Follow the reluctant adventures in the life of a Welsh astrophysicist sent around the world for some reason, wherein I photograph potatoes and destroy galaxies in the name of science. And don't forget about my website, www.rhysy.net



Sunday, 17 February 2013

Greeblefest

A while back I reported that you can now buy selected renderings via StockTrek images, which has resulted in me dredging up some very old files and dragging them kicking and screaming into whatever decade we call this (the tens ? the twenty-tens ? the twenty-teens ?). While off galivanting around the UK over Christmas I managed to retrieve some missing files from the almost archaic media of CDs (these files are so old that even CD-writers were pretty new and fancy for home tech at the time).

Last time the re-rendering amounted to little more than some basic texturing and lighting adjustments, which is simple enough. That was also the case for Scorpion-class attack cruiser :

Original render (top) and shiny new version (bottom).
The warship dates back to April 2004 and was made for a contest at Scifi-Meshes, taking 4th place. Incidentally it's one of very few absolutely original designs I've made.

The other re-renders are just as old, but were in considerably worse shape. The warship was a single standalone project that took about a month to make, and even back then this allowed for plenty of greebles (small, random details). The satellites from 2001 : A Short Odyssey were made for animation, and although parts of the old models are sufficiently detailed, large parts weren't.

This was driven by two factors : 1) They were part of the classic overly-ambitious crucible of a project that all CG practicioners have to endure, so I didn't want to spend a month on each one; 2) Rendering times had to be kept short with the technology of 2004. Which is not an insignificant difference - multi-core processors were unknown, single-core processors were around the 1 GHz mark, and ray-tracing for free software was pretty much brand spanking new (and so without much in the way of optimisation).

Well, that was then, and this is now. Quad-core processors are the norm, RAM and even GPU memory are measured in gigabytes, ray-tracing has had a decade of refinement, and mesh-modelling tools have improved quite a lot. And, I'd like to think, perhaps I've even learned a thing or two about image composition. For these models, I increased the vertex count by a factor 5-10, so they are essentially entirely new (although some original parts have survived).


The above is apparently the Chinese satellite featured in 2001. In the movie there is a little Chinese logo just about visible, although I didn't bother with it here. The satellites were originally planned to be orbital weapons platforms . There's really no evidence of this in most of their designs though. At worst, the Chinese satellite looks like it might be able to... umm.... gently nudge an enemy ship ? If it was very lucky ?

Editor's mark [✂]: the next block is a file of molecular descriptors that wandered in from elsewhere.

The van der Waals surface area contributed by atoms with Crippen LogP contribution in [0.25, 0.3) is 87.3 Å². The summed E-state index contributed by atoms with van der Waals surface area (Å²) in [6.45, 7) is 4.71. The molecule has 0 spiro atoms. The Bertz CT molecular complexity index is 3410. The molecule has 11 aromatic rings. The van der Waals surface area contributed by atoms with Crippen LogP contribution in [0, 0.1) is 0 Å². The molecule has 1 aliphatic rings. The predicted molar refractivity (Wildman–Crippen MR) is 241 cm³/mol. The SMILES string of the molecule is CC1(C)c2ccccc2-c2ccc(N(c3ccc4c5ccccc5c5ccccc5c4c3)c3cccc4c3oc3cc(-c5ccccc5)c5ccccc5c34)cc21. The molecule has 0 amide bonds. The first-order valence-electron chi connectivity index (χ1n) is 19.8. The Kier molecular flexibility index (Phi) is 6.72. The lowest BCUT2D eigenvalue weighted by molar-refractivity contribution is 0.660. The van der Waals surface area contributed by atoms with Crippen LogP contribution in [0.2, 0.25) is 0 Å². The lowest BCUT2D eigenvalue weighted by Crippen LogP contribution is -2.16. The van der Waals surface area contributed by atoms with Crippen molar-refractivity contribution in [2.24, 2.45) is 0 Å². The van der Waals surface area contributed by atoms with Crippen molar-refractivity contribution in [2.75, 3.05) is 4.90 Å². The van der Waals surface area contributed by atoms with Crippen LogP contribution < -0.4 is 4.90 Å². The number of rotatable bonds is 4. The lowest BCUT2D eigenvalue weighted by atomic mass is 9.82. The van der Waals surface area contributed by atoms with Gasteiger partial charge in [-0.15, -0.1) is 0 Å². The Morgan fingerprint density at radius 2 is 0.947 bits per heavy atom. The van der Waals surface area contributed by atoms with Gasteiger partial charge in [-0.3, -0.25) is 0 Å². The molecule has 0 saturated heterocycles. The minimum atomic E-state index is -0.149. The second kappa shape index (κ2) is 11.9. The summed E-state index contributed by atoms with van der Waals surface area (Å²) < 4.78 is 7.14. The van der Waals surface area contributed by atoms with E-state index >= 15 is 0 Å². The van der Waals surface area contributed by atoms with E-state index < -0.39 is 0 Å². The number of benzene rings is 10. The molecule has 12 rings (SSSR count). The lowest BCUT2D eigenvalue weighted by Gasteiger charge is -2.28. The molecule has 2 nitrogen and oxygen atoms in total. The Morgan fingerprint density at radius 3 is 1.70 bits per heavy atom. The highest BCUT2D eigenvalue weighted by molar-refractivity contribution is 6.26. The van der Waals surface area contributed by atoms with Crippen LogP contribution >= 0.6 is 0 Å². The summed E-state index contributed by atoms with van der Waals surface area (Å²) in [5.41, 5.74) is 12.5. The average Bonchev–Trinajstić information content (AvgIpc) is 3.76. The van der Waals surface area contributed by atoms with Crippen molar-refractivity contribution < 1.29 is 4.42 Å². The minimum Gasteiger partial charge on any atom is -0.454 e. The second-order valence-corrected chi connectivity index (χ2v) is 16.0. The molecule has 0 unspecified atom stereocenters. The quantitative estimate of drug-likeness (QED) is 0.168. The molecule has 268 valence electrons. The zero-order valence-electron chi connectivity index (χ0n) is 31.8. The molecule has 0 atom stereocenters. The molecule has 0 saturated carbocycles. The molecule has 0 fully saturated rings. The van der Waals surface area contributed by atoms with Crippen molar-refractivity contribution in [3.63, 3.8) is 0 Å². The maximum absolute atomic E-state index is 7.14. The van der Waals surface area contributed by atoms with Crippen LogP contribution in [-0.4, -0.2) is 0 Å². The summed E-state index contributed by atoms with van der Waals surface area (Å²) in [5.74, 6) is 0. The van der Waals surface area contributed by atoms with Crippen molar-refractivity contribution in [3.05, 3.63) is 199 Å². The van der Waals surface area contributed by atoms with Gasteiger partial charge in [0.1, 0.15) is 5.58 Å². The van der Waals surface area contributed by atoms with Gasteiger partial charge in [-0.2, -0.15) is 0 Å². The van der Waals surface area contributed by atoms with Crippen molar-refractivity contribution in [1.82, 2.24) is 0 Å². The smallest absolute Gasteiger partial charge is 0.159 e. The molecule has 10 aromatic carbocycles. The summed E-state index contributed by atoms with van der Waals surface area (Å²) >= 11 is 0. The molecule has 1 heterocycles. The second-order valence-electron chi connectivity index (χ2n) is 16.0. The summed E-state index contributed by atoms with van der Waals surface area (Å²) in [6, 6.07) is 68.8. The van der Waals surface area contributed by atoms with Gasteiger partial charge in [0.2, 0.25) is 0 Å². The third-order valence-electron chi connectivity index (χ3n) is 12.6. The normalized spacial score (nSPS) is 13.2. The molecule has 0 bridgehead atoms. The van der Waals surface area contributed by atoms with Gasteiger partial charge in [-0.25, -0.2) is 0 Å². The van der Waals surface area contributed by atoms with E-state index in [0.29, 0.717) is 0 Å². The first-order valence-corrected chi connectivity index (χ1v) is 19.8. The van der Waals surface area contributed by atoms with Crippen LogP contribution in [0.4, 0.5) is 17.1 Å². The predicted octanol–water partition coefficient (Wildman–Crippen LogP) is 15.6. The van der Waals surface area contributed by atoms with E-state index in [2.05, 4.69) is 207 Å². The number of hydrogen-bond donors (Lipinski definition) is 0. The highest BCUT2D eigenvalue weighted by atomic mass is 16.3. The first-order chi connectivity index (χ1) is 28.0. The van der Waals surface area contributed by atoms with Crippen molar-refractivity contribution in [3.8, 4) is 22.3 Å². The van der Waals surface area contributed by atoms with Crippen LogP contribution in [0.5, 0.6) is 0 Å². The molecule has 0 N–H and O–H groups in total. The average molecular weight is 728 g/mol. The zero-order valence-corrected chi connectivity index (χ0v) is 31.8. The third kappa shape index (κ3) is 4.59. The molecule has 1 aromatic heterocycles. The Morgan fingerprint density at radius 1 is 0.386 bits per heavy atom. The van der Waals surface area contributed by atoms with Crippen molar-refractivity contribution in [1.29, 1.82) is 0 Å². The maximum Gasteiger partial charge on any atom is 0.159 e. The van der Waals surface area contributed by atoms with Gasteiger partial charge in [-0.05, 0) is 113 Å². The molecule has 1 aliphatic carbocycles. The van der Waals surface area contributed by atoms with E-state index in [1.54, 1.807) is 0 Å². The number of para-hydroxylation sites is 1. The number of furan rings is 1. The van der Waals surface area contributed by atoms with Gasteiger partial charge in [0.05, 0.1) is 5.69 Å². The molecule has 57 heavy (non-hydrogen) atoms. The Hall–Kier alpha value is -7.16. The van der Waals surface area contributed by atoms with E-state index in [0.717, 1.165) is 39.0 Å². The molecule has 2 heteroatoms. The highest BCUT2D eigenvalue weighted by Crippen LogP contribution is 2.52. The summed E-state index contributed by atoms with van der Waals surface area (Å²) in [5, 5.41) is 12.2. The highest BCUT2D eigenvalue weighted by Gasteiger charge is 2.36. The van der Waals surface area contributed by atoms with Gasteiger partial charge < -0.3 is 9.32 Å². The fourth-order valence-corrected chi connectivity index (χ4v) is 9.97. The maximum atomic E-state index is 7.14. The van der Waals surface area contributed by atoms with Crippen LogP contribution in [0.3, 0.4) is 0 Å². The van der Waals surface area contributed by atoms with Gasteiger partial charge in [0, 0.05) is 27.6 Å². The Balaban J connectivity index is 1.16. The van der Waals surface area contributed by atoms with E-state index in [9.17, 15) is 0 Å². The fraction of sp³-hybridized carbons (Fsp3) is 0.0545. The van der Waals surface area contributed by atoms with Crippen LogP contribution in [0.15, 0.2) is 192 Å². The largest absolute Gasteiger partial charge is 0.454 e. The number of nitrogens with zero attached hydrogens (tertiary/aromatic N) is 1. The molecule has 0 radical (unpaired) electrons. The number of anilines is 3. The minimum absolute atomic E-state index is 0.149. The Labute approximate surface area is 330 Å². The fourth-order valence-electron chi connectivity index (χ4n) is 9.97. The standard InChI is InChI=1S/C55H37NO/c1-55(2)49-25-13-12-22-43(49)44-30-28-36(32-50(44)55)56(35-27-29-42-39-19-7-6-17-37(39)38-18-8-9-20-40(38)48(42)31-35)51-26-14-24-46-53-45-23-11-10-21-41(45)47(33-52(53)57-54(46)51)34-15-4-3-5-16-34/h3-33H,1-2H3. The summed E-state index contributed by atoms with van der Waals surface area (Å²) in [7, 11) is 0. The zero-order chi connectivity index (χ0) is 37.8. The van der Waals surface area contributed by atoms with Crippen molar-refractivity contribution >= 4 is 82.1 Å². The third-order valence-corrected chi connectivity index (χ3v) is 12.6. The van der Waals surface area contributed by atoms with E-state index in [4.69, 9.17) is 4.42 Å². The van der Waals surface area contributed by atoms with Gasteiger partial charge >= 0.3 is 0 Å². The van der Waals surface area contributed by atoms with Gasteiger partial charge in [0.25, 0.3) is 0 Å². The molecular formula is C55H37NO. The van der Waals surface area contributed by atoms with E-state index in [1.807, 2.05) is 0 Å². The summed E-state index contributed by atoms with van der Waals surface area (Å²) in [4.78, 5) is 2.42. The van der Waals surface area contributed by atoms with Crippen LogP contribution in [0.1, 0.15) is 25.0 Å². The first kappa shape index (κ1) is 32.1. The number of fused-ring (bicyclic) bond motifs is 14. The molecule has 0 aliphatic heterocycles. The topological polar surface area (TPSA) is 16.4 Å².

This one is a German satellite, as evidenced by the German flag and even the Iron Cross. It has some long weapon-like protrusion, although exactly what it is is anyone's guess. I rather liked the look of the original design so I tried to follow it quite closely. I was quite pleased with the way the new model turned out, so I also rendered a short flyby animation. It has a little bit of annoying flickering, which is something I'm still trying to fix.


Then we come to the Franco-Bulgarian satellite (the internet tells me it's French or perhaps Bulgarian, so why not). Reference pictures for this were were confusing. Other people's models give it a quite different appearance to mine but I liked my original interpretation well enough.





And finally we come to the other satellite, the first one in Kubrick's movie, which is apparently American. I think because at the time, I hadn't ready access to such a nice reference picture, my interpretation came out radically different to the original. Never mind. I think this one came out nicely enough, though I didn't both with a wallpaper image. It seems I really went to town on the greebles on this one, with the upper part of the ship being virtually unchanged in the re-render.


I said finally, didn't I ? I lied. I also decided to render a flyby of all four satellites. Actually, this is just a test. I've got this crazy notion running around in my head that I should do something like this but with all of my spaceships, from the last ten years of modelling. So while this one has only rudimentary camera work and lighting, the finished product will be better.


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